Vatican visitors’ passes go electronic

Huge crowds and the reality of living in the post-9/11 world have led the Vatican to take several steps over the years to increase security for the pope and for all who work within the Vatican walls.

The latest step is an electronic one: Visitors seeking access to the 109-acre state through the St. Anne Gate, the principal business entrance to the Vatican, now have their names registered on a computer and are given a visitor’s pass with a magnetic strip on the back.

By waving the card in front of a scanner, a little gate opens and the pass-bearer enters into Vatican City State. At the same time, a little signal is sent to the computer, registering the time. When the pass is returned, the computer logs the time again.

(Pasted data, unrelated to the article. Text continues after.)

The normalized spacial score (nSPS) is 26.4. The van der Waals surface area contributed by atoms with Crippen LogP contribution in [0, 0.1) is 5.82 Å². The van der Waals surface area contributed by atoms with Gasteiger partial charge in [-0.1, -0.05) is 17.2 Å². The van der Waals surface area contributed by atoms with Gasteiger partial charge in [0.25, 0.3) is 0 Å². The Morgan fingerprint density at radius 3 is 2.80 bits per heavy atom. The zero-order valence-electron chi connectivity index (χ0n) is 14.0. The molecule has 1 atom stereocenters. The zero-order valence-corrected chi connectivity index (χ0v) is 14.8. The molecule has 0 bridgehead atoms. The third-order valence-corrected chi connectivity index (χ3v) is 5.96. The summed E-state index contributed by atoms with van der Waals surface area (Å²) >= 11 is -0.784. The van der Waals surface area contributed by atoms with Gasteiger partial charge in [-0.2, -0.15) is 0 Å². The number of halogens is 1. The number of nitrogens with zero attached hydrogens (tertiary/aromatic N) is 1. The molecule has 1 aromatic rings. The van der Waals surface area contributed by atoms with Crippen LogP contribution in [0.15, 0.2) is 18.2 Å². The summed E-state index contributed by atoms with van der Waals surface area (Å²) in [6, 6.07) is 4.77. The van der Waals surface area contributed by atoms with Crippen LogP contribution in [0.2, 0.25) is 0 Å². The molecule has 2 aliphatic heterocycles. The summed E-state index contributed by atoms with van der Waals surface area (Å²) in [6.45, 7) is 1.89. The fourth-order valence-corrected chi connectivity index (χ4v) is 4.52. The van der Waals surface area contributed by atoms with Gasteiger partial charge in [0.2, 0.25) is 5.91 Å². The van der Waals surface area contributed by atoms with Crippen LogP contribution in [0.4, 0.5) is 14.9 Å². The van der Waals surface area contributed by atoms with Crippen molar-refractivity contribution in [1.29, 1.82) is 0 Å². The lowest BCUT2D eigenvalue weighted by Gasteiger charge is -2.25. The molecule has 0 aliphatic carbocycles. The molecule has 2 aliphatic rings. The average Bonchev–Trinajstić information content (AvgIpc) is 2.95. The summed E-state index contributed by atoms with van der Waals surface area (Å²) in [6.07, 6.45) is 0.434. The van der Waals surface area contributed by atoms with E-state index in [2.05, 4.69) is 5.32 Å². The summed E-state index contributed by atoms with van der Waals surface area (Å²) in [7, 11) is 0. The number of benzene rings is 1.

One type of pass is good only for access to the Vatican pharmacy and is given only if the person presents a prescription from a doctor.

The other pass is used for people who have an appointment at any other Vatican office, but it is accompanied by the same square slip of paper the Vatican used for passes before it entered the electronic age. The paper says precisely which office the guest is allowed to visit.

Vatican police officers and — once you approach the Apostolic Palace — Swiss Guards stationed throughout Vatican City ask to see the paper pass to ensure the visitor gets directly to the right office. Arriving very early, then taking a wander through the Vatican gardens is frowned upon, especially on sunny afternoons when Pope Benedict XVI may be out taking a stroll.

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